The United States Food and Drug Administration (FDA) is working on developing a plan known as Risk Evaluation and Mitigation Strategies (REMS) in order to evaluate the risks and benefits of pain medication and to address pain medication abuse, misuse, and accidental overdose. Though the aim of REMS on certain opioid medications is meant to reduce the incidence of misuse, abuse, and accidental overdose, it will also make getting pain medication even harder for individuals who need it, those who suffer from chronic pain.
On February 6, 2009, the FDA sent out letters to 15 different drug manufacturing companies informing them that new Risk Evaluation and Mitigation Strategies will be required of specific opioid medications. Medications that will be effected by the REMS include: hydromorphone, morphine, oxycodone, oxymorphone, and methadone. The FDA will hold several meetings with healthcare professionals, pain and addiction communities, and patient advocacy groups as they form the REMS.
According to the American Pharmacists’ Association, many efforts have already been made to reduce the incidence of opioid accidental overdose, misuse, and abuse. These efforts have included: additional warnings on product labels, interagency collaborations, risk management plans, and direct communication with prescribers and patients. However, despite these efforts, the FDA asserts that opioid abuse, misuse, and accidental overdose have continued to increase over the past 10 years.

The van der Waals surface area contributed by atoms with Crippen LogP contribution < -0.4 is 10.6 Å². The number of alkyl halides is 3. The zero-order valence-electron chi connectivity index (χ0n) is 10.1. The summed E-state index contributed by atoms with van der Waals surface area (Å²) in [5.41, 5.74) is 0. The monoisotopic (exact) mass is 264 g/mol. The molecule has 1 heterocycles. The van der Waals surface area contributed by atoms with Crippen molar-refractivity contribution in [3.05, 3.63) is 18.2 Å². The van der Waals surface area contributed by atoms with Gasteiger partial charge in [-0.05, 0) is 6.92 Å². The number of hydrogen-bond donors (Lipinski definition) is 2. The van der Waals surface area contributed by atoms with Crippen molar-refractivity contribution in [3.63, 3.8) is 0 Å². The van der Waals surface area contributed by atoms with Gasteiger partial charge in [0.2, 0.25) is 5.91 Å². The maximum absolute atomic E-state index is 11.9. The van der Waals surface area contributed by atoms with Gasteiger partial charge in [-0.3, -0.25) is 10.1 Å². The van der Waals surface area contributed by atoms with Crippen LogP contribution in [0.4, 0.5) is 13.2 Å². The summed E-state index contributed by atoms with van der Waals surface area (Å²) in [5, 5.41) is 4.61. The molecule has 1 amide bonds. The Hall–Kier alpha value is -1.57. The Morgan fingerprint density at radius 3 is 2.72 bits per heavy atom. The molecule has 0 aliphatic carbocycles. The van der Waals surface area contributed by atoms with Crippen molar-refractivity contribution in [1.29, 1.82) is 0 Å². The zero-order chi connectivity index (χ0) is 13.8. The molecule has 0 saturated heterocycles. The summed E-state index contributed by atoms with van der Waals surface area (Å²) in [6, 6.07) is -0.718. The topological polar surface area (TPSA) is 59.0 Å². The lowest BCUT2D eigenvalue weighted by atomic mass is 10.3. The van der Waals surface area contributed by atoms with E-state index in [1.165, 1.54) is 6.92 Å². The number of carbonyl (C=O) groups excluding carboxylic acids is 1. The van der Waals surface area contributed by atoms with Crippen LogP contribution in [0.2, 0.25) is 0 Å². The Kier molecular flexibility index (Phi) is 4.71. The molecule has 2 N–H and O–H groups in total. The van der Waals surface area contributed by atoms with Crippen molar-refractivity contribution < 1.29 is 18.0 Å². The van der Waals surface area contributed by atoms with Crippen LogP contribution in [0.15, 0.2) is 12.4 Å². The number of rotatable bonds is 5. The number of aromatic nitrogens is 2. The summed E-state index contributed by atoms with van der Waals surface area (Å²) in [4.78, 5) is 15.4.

Some of the new regulations being considered for opioid pain medications include: requiring doctors to get special education and certification to prescribe the drugs, removing extended-release versions of the drug from the market, requiring patients who utilize the drugs to enroll in a special registry, requiring pharmacists who dispense the drugs to have a special certification, monitoring every patient who utilizes the drugs, and giving the drugs to patients only in specific healthcare settings.
This will likely make getting pain medication for those who need it more difficult. In addition, the extended-release forms of opioid medications help many individuals who suffer with chronic pain and often provide more continuous pain relief than non-extended-release versions of pain medication.
If you would like to express your opinions on the FDA REMS for opioid pain medication, you may do so by going to the FDA-provided form here.
American Pharmacists’ Association: FDA Looking to Add REMDS to Certain Opioids:
Chronic Pain Connection: FDA May Remove or Limit Access to Opioid Pain Medications: